Get off the trodden tourist tracks on this camping expedition to remote, isolated and wild parts of northern Kenya. Journey along rough African roads to picturesque Lake Turkana and the stark Chalbi Desert then lush Marsabit National Park and the game-rich Samburu National Reserve, travelling by 4x4 Land Cruiser or overland truck.
Encounter the fascinating traditional cultures of northern Kenya meeting nomadic pastoralists of the Samburu, Gabbra, Rendille and Turkana tribes on this rugged 1800km camping adventure. Explore beautiful scenery and natural habitats, viewing rare and endemic wildlife such as long-necked gerenuk antelopes, Grevy’s zebra, Beisa oryx and reticulated giraffe.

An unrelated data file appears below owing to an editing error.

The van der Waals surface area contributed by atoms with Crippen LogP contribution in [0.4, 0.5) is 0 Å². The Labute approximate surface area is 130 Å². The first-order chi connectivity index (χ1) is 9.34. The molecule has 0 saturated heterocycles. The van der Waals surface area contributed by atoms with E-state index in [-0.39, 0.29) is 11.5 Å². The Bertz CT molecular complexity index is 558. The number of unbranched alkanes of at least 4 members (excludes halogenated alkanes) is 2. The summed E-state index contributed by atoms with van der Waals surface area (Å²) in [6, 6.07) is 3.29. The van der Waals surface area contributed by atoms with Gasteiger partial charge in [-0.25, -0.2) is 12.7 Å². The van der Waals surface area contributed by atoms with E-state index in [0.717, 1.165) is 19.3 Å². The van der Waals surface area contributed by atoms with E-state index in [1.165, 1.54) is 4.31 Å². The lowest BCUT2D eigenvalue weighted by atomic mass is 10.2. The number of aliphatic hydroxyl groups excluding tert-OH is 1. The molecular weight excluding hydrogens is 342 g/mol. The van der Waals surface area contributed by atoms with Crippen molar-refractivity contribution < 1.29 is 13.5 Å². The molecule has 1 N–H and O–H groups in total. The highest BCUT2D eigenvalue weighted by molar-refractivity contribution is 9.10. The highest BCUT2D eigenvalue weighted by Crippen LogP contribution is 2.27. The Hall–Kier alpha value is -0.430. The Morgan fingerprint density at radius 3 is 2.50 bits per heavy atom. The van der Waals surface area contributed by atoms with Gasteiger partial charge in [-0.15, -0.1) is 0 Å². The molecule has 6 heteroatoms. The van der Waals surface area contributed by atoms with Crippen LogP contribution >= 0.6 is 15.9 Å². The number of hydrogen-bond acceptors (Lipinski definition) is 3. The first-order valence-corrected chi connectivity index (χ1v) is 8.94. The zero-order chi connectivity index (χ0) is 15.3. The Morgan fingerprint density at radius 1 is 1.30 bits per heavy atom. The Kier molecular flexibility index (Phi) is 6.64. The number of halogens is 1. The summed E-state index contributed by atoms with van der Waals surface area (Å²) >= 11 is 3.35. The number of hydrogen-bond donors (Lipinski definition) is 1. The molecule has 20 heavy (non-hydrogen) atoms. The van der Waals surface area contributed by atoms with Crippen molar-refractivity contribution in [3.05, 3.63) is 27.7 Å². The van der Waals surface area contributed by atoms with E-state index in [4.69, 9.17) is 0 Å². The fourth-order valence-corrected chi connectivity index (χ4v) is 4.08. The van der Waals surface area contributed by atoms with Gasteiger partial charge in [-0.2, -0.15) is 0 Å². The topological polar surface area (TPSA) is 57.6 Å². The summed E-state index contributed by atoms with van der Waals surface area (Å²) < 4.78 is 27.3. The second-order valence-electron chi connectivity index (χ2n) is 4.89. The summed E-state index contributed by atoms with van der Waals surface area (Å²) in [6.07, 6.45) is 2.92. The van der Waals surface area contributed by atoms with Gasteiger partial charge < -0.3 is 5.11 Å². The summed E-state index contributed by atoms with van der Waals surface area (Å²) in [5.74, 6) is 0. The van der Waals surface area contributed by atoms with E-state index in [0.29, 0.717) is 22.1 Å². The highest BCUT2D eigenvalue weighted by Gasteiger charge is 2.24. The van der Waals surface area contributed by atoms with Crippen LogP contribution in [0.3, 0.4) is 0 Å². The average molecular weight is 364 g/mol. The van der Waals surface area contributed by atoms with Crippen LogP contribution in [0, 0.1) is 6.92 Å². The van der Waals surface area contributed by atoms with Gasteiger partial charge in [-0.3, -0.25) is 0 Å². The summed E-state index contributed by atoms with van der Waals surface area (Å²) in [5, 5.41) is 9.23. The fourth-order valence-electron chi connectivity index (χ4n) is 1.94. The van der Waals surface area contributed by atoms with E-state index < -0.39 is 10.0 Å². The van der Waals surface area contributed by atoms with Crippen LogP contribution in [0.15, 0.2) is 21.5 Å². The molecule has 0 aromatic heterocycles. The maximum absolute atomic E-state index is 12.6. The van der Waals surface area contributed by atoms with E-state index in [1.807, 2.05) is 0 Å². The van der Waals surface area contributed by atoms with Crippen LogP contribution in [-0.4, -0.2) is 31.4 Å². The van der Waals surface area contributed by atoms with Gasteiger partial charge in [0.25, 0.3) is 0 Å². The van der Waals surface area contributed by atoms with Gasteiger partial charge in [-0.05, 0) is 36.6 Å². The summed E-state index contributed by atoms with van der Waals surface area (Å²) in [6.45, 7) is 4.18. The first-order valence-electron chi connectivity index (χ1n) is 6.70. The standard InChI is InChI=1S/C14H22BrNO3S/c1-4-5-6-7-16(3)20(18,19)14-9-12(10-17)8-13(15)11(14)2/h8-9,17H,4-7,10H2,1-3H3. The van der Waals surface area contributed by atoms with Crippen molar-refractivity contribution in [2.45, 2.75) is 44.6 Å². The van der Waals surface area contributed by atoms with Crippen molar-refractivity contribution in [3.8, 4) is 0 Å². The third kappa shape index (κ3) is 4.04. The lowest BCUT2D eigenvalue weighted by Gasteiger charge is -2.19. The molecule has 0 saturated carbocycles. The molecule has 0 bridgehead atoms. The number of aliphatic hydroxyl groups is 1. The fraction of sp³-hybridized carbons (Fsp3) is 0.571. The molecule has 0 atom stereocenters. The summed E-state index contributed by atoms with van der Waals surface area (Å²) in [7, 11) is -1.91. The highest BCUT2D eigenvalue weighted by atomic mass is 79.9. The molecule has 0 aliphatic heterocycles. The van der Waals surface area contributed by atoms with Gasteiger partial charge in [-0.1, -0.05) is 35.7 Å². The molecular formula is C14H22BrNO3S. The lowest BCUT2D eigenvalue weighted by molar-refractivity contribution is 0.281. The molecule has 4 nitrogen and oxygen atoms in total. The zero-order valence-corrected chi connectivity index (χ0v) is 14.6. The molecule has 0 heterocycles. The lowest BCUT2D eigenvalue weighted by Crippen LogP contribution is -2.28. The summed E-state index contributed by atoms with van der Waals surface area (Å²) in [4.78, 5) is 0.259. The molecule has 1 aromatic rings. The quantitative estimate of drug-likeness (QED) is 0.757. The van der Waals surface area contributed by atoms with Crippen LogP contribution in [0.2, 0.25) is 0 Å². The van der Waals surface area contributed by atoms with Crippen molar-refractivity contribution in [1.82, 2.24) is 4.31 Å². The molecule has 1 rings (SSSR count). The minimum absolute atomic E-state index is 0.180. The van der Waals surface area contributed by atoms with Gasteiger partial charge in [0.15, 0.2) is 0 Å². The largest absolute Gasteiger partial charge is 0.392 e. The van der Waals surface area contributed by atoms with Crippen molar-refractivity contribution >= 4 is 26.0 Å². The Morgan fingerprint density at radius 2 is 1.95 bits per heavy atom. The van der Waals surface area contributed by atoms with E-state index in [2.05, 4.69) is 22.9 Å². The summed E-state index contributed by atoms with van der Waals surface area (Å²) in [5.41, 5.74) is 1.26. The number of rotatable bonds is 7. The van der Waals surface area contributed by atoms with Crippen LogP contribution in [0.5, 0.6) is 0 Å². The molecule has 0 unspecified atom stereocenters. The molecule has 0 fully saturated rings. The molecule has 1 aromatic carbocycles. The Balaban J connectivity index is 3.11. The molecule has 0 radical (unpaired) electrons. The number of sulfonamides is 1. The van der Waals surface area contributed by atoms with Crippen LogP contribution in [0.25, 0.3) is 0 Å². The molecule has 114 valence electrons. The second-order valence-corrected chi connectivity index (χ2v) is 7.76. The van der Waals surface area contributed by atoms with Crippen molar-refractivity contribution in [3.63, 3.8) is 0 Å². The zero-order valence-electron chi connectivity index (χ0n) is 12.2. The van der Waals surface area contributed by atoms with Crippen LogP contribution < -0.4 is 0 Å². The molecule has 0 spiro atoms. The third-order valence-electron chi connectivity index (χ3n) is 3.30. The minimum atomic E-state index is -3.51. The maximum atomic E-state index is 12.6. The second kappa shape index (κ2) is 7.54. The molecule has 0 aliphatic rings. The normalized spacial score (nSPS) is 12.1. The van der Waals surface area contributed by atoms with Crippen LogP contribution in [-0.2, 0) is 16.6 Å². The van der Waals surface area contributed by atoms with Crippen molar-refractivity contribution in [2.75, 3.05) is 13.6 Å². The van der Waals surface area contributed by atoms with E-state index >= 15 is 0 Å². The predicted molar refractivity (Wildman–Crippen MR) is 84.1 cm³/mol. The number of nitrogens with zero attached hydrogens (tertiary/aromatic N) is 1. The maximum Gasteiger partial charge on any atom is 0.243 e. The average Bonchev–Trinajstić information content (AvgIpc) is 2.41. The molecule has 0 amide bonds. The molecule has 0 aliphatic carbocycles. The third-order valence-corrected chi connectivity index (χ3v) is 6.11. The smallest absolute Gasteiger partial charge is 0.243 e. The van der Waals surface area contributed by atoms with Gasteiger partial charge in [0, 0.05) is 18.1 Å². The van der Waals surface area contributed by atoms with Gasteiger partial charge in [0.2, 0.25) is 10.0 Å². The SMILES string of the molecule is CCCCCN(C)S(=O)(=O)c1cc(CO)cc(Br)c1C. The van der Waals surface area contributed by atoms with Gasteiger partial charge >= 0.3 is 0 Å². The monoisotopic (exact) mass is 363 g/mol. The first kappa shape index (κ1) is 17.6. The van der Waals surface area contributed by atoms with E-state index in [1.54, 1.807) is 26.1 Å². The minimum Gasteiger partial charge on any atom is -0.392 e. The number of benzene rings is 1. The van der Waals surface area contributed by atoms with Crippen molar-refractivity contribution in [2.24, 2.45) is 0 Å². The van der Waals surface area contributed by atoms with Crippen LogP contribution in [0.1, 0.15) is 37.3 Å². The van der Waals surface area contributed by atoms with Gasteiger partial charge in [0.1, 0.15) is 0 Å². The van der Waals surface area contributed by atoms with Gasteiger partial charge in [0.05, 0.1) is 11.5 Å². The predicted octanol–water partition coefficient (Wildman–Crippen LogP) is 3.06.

Above all else, this Northern Kenya Camping Safari offers something different for the adventurous traveller looking for unique and unusual African experiences.
On the first day of our Northern Kenya Safari, we depart from Nairobi early in the morning. Leaving the capital city we drive north to Maralal, via the town of Nyahururu. Along the way, we have the option of stopping at Thompson Falls to view the scenic 74m tall waterfall (payable directly). We have lunch en route and arrive at our campsite in the late afternoon. After pitching the tents for our first night of camping we settle down for dinner and a good night's rest after our long drive.